The risk of seizure recurrence after a first seizure due to neurocysticercosis (NC) was evaluated in a prospective study of 77 patients at the School of Medicine and Research Institute, University of Cuenca, Ecuador, and Columbia University, New York. Seizures recurred in 31 (40.3%) patients, and the risk of a third seizure was 68% by 6 years after the second seizure. Estimated recurrence was 22% at 6 months, 32% at 12 months, 39% at 24 months, and 49% at 48 and 84 months. Recurrence rate was not affected by treatment with an anthelminthic (albendazole), and was not related to seizure type, EEG abnormalities, or localization of cyst. It was related to the persistence of active cyst lesions with edema on repeat CT scans; 56% seizure recurrence in patients with active lesions and persistent cysts and 22% in patients whose CT changed with resolution of cysts (p<0.05). Antiepileptic medications should be continued until the acute lesion clears on CT. [1]

COMMENT. Among potential risk factors for recurrence of symptomatic seizures, only CT scan evidence of an active lesion and cyst is predictive of seizure recurrence in neurocysticercosis. Treatment with anthelminthic drugs did not affect the seizure recurrence rate in this study, a finding in aggreement with that of a recent Cochrane review [2]. Long-term antiepileptic treatment is recommended in patients with persistent active lesions on CT, and in those with seizure recurrence after the edema has resolved and the cyst has calcified. About one in five will have a seizure recurrence after the cyst has resolved, a rate similar to unprovoked seizure risk in patients with structural brain abnormalities and epilepsy.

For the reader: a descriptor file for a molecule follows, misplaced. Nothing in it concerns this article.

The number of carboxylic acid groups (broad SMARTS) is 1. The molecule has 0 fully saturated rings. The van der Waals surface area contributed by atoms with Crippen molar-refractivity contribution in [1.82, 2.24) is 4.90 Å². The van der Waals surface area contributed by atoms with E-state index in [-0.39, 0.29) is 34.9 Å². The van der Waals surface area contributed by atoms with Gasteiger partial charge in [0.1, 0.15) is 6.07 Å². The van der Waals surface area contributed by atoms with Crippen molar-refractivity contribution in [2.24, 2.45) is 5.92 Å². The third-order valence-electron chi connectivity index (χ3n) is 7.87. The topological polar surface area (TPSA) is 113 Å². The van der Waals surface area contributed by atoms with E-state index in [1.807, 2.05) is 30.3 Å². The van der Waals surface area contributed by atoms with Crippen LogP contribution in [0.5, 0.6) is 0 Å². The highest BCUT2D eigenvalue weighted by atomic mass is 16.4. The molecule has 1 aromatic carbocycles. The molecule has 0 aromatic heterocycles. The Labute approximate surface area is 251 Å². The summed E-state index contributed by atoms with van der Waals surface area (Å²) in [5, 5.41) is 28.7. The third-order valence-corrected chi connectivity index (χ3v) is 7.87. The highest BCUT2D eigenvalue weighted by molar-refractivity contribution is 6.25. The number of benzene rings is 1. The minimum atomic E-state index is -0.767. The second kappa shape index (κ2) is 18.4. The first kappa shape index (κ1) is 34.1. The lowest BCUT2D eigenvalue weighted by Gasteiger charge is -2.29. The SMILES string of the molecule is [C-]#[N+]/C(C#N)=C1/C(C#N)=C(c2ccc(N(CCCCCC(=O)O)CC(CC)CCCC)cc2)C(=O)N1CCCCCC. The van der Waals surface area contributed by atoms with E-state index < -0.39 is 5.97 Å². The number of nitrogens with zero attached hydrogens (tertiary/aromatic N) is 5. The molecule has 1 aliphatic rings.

It seems appropriate to monitor cyst activity with CT scans, and to continue AED treatment until the acute lesion has resolved, a process that can take 2 years.